The Rhinelanders celebrate Carnival, the Tyroleans Fasnacht. Some of the most famous and impressive carnivals, are to be found in the Innsbruck region, and their purpose is to expel winter and welcome spring. Every four years (2019 is the next occasion), strange figures in red skirts and white bulging shirts filled with hay challenge the spectators in Axams to a competition. The Axamer Wampelerreiten (from “wampert” = thick-bellied) is one of the great carnival traditions in the Innsbruck region and an intangible UNESCO World Heritage Site. The Telfer Schleicherlaufen, which takes place every five years (2020 is the next occasion), is just as important. On the big day and following a complex choreography, the “sun”, the "wild men", the "bear" and, amongst other legendary figures, the “Schleicher” (creepers) with their one metre high hats and beautiful masks proceed through the market town of Telfs. But lots of the other villages in the Innsbruck region still very much influenced by country life preserve their traditions as winter comes to an end, and figures with names such as Muller, Türggeler, Maschgerer and Huttler and others put on fantastic disguises and wear beautiful costumes and masks, grotesque ones to banish winter and graceful ones to welcome spring.

Ash Wednesday marks the beginning of Lent, culminating in Holy Week beginning with Palm Sunday and ending with Easter. The consecration of the colourfully decorated bouquets made of palm branches and stems in the church is just as much a part of this as donkey rides, a custom revived, for example, in Thaur. The story of Jesus' suffering is commemorated with Easter graves like the one in Patsch, in which the painted backdrops and brightly coloured glass balls catch the eye. Easter cribs (Museum of Tyrolean Folk Art) are also very much part of keeping tradition alive. Anyone going into a church before Easter will notice that the splendour of the altars is hidden behind Lenten veils or, in Innsbruck Cathedral, behind a special altarpiece.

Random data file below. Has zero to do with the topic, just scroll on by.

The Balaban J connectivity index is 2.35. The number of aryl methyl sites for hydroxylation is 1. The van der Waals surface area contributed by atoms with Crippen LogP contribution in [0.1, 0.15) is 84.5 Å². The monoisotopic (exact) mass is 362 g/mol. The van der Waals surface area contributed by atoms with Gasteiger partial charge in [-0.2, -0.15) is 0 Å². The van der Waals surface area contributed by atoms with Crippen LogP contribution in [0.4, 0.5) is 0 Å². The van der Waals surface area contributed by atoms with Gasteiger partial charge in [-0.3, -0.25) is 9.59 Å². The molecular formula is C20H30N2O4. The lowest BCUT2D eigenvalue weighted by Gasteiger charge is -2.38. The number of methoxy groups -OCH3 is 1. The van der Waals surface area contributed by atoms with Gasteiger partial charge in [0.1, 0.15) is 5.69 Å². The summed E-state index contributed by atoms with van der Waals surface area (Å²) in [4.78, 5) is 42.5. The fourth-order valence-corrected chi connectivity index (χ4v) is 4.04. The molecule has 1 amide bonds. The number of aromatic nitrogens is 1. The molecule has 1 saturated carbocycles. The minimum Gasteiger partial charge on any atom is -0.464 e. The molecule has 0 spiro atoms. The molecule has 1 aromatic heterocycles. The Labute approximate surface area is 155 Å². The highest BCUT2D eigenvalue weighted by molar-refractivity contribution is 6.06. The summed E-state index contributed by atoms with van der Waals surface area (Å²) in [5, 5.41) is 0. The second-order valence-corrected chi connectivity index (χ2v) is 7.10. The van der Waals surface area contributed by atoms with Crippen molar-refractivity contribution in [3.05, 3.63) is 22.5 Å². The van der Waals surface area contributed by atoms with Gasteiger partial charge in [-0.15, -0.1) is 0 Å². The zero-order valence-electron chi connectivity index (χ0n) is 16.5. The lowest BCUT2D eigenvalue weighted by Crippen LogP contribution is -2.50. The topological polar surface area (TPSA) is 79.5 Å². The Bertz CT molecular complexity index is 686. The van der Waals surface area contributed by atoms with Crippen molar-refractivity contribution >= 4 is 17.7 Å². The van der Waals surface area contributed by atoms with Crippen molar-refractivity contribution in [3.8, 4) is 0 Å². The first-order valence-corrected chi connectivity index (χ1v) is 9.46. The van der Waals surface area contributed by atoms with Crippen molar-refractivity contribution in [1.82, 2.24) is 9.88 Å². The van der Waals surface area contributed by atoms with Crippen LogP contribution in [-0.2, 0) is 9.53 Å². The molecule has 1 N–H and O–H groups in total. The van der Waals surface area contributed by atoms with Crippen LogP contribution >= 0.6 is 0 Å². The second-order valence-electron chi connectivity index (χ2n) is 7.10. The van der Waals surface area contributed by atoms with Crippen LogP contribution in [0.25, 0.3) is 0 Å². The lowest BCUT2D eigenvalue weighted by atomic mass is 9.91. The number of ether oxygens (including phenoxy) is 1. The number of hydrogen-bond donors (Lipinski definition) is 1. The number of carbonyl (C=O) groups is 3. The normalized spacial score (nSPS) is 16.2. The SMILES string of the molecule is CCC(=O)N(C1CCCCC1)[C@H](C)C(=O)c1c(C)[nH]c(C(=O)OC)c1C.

The annual Tyrol Easter Festival is also dedicated to turning our thoughts to Easter with concerts, (dance) performances, discussions and lectures. The happy, carefree side of Easter can be experienced in Innsbruck's inner city at the Easter Market, which gives you the chance to explore regional traditions amidst colourful giant Easter eggs and with folklore performances and stands with arts and craft products and speciality foods.

Summer full of art and culture

Every year the museums of the Innsbruck region - from the Tyrolean State Museum Ferdinandeum to the Arsenal to the gallery in Ambras Castle - put on summer exhibitions which often start early in the year. The Innsbruck Festival of Early Music, starting with the Ambras Castle Concerts in July and August, is one of the unmissable highlights in the summer cycle of cultural events. Faithful to the tradition of Regent Claudia de Medici, who brought opera to her new home in Innsbruck in the 17th century, the festival with internationally renowned performers and promising new talents transforms Innsbruck into a centre of Renaissance and Baroque music.